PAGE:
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Welcome Back to Fantasy Football: how to master redraft

Fantasy football is back

By Jesse Moeller (Twitter: @JMoeller05)

With training camps kicking off this week, it’s officially the week we welcome back football. In particular, people start focusing on fantasy football again. I know for us degenerates, that may sound odd, but only a tiny slice of the fantasy players participate in year-round dynasty or devy leagues. So I am here to give you a rundown of the pitfalls and traps to avoid as we transition to redraft season.

Hype Videos are strictly that.

While it is great to see a video of a player you read about on Twitter make a spectacular catch or run. You need to take these videos with a grain of salt. Let’s take the video of Rhamondre Stevenson below as an example.

After seeing this video of a rookie back running over a defender, you will likely want to go out, and draft said player. However, I would pump the breaks, as you only get a portion of the picture on that player. What you miss from this video is the Patriots Running Back Coach Ivan Fears one day later saying Stevenson needs to improve everywhere. Also saying he would spend most of the time on the bench this season. Do you see how relying only on the highlight video gives you an unrealistic one-sided look at the player for the upcoming season?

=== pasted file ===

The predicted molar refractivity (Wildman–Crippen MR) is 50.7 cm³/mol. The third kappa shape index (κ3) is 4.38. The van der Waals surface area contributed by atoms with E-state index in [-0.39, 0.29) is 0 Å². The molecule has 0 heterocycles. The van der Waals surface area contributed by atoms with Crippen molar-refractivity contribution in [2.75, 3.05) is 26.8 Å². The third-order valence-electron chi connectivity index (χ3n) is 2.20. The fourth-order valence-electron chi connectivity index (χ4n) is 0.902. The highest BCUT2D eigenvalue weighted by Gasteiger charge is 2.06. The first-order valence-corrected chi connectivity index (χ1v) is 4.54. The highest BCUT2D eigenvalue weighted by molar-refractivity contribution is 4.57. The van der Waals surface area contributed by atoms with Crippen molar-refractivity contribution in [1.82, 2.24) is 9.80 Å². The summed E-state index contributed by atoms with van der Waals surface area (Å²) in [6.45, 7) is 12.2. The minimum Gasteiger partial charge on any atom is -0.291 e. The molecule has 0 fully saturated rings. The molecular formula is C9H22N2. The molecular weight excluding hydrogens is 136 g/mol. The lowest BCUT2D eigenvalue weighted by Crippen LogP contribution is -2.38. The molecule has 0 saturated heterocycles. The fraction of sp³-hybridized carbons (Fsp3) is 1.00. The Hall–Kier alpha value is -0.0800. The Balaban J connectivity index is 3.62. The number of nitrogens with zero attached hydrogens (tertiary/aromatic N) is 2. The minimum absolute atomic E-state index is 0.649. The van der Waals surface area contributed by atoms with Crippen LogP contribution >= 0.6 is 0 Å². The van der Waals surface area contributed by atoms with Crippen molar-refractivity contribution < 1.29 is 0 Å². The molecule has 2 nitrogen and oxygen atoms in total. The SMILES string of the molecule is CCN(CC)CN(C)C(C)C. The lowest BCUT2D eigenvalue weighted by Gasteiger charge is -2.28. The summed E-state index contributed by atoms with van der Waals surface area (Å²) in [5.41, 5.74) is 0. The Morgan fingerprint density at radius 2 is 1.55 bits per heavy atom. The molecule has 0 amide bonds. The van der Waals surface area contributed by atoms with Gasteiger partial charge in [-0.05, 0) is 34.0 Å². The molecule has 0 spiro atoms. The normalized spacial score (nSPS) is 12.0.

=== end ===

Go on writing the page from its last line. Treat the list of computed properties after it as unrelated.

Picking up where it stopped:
While I love the hype videos, make sure you see the context surrounding that player before you reach for a player because you saw him making a diving catch during training camp.

What’s The Players Worth?

Two things carry more weight than anything else in the NFL. Draft Capital and players contracts. Here’s looking to you, N’Keal Harry. It is so important because it gives players a longer leash to establish themselves with the team. Take, for instance, Kenneth Gainwell out of Memphis. The fifth-round pick has no guarantees of seeing a relevant role this year. Austin Ekeler, the player Gainwell continually comped to due to his role in San Diego, saw only an 18% snap share and accumulated 106 fantasy points as a rookie. Hundreds of rookies have faceplanted for every James Robinson that hits (who was a waiver wire pickup last year). Betting on rookies without premium draft capital is a losing bet.

On the flip side, apply this strategy to veterans involving cheap contracts. Again, Mike Davis and Jamaal Williams come to mind. Both players are on lower-level running back contracts, and a team will have zero issues moving on from them if someone such as Qadree Ollison or Jermar Jefferson is to outperform them early in the season. In addition, teams with veterans on these lower-level deals make them expendable, as they are easily replaceable due to the lack of cap implications. Other names that should fall under consideration are Mark Ingram, Marlon Mack, John Ross, Gio Bernard. If you invested in these players, keep an eye on them throughout camp, as the team will give you a good indication of how they feel these players early in the year.

Big Fish Little Pond